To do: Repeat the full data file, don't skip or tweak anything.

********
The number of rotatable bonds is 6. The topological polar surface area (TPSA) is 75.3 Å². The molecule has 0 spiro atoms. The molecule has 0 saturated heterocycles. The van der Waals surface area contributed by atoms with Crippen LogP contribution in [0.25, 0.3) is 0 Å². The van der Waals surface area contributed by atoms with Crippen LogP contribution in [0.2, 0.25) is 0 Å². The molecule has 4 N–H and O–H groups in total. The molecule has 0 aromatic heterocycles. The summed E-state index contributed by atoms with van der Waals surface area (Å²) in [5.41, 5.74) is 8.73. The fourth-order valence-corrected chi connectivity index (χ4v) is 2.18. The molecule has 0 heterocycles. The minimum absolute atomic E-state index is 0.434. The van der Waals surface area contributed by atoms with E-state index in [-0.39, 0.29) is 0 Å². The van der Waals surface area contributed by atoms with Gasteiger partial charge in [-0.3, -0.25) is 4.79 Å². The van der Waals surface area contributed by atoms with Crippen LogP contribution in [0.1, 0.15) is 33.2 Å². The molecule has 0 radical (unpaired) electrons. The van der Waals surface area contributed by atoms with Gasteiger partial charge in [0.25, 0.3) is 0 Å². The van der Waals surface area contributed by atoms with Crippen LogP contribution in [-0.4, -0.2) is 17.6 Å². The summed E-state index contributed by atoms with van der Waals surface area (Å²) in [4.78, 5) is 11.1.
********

The number of rotatable bonds is 6. The topological polar surface area (TPSA) is 75.3 Å². The molecule has 0 spiro atoms. The molecule has 0 saturated heterocycles. The van der Waals surface area contributed by atoms with Crippen LogP contribution in [0.25, 0.3) is 0 Å². The van der Waals surface area contributed by atoms with Crippen LogP contribution in [0.2, 0.25) is 0 Å². The molecule has 4 N–H and O–H groups in total. The molecule has 0 aromatic heterocycles. The summed E-state index contributed by atoms with van der Waals surface area (Å²) in [5.41, 5.74) is 8.73. The fourth-order valence-corrected chi connectivity index (χ4v) is 2.18. The molecule has 0 heterocycles. The minimum absolute atomic E-state index is 0.434. The van der Waals surface area contributed by atoms with E-state index in [-0.39, 0.29) is 0 Å². The van der Waals surface area contributed by atoms with Gasteiger partial charge in [-0.3, -0.25) is 4.79 Å². The van der Waals surface area contributed by atoms with Crippen LogP contribution in [0.1, 0.15) is 33.2 Å². The molecule has 0 radical (unpaired) electrons. The van der Waals surface area contributed by atoms with Gasteiger partial charge in [0.25, 0.3) is 0 Å². The van der Waals surface area contributed by atoms with Crippen LogP contribution in [-0.4, -0.2) is 17.6 Å². The summed E-state index contributed by atoms with van der Waals surface area (Å²) in [4.78, 5) is 11.1.